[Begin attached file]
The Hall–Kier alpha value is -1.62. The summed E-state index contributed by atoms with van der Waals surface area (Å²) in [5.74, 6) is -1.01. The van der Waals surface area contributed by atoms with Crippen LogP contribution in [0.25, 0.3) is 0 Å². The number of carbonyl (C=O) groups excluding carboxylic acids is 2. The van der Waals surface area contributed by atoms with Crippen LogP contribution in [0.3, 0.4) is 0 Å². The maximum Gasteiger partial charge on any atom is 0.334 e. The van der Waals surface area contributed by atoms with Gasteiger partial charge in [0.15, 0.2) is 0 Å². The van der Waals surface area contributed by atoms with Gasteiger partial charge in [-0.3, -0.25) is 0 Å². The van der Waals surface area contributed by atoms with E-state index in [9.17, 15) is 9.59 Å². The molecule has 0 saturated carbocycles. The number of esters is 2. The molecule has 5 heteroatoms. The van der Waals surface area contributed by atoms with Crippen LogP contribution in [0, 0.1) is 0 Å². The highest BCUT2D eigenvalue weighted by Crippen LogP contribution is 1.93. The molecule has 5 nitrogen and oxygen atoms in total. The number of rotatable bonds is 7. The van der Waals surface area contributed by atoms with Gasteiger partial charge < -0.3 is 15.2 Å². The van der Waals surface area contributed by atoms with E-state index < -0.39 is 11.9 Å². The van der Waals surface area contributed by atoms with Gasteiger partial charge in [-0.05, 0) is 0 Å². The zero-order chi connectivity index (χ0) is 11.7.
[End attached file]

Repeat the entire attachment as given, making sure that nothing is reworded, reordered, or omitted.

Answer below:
The Hall–Kier alpha value is -1.62. The summed E-state index contributed by atoms with van der Waals surface area (Å²) in [5.74, 6) is -1.01. The van der Waals surface area contributed by atoms with Crippen LogP contribution in [0.25, 0.3) is 0 Å². The number of carbonyl (C=O) groups excluding carboxylic acids is 2. The van der Waals surface area contributed by atoms with Crippen LogP contribution in [0.3, 0.4) is 0 Å². The maximum Gasteiger partial charge on any atom is 0.334 e. The van der Waals surface area contributed by atoms with Gasteiger partial charge in [0.15, 0.2) is 0 Å². The van der Waals surface area contributed by atoms with Gasteiger partial charge in [-0.3, -0.25) is 0 Å². The van der Waals surface area contributed by atoms with E-state index in [9.17, 15) is 9.59 Å². The molecule has 0 saturated carbocycles. The number of esters is 2. The molecule has 5 heteroatoms. The van der Waals surface area contributed by atoms with Crippen LogP contribution in [0, 0.1) is 0 Å². The highest BCUT2D eigenvalue weighted by Crippen LogP contribution is 1.93. The molecule has 5 nitrogen and oxygen atoms in total. The number of rotatable bonds is 7. The van der Waals surface area contributed by atoms with Gasteiger partial charge < -0.3 is 15.2 Å². The van der Waals surface area contributed by atoms with E-state index < -0.39 is 11.9 Å². The van der Waals surface area contributed by atoms with Gasteiger partial charge in [-0.05, 0) is 0 Å². The zero-order chi connectivity index (χ0) is 11.7.